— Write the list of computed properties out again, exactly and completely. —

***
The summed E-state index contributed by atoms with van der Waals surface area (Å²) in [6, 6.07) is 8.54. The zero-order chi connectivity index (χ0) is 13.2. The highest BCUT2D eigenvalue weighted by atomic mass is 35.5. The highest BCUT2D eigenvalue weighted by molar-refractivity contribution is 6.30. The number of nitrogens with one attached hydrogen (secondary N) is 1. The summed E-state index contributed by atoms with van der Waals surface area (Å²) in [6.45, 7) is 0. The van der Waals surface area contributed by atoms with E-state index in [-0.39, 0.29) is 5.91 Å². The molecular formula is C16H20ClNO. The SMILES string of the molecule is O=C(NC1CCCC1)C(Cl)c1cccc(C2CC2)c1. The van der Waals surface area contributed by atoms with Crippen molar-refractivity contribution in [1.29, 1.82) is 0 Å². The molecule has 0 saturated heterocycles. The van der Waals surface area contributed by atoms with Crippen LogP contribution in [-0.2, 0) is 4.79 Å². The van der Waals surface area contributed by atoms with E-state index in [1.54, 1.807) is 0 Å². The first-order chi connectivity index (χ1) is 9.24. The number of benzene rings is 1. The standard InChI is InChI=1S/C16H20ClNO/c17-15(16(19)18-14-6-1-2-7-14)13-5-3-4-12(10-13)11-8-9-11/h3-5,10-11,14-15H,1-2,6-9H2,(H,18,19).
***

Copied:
The summed E-state index contributed by atoms with van der Waals surface area (Å²) in [6, 6.07) is 8.54. The zero-order chi connectivity index (χ0) is 13.2. The highest BCUT2D eigenvalue weighted by atomic mass is 35.5. The highest BCUT2D eigenvalue weighted by molar-refractivity contribution is 6.30. The number of nitrogens with one attached hydrogen (secondary N) is 1. The summed E-state index contributed by atoms with van der Waals surface area (Å²) in [6.45, 7) is 0. The van der Waals surface area contributed by atoms with E-state index in [-0.39, 0.29) is 5.91 Å². The molecular formula is C16H20ClNO. The SMILES string of the molecule is O=C(NC1CCCC1)C(Cl)c1cccc(C2CC2)c1. The van der Waals surface area contributed by atoms with Crippen molar-refractivity contribution in [1.29, 1.82) is 0 Å². The molecule has 0 saturated heterocycles. The van der Waals surface area contributed by atoms with Crippen LogP contribution in [-0.2, 0) is 4.79 Å². The van der Waals surface area contributed by atoms with E-state index in [1.54, 1.807) is 0 Å². The first-order chi connectivity index (χ1) is 9.24. The number of benzene rings is 1. The standard InChI is InChI=1S/C16H20ClNO/c17-15(16(19)18-14-6-1-2-7-14)13-5-3-4-12(10-13)11-8-9-11/h3-5,10-11,14-15H,1-2,6-9H2,(H,18,19).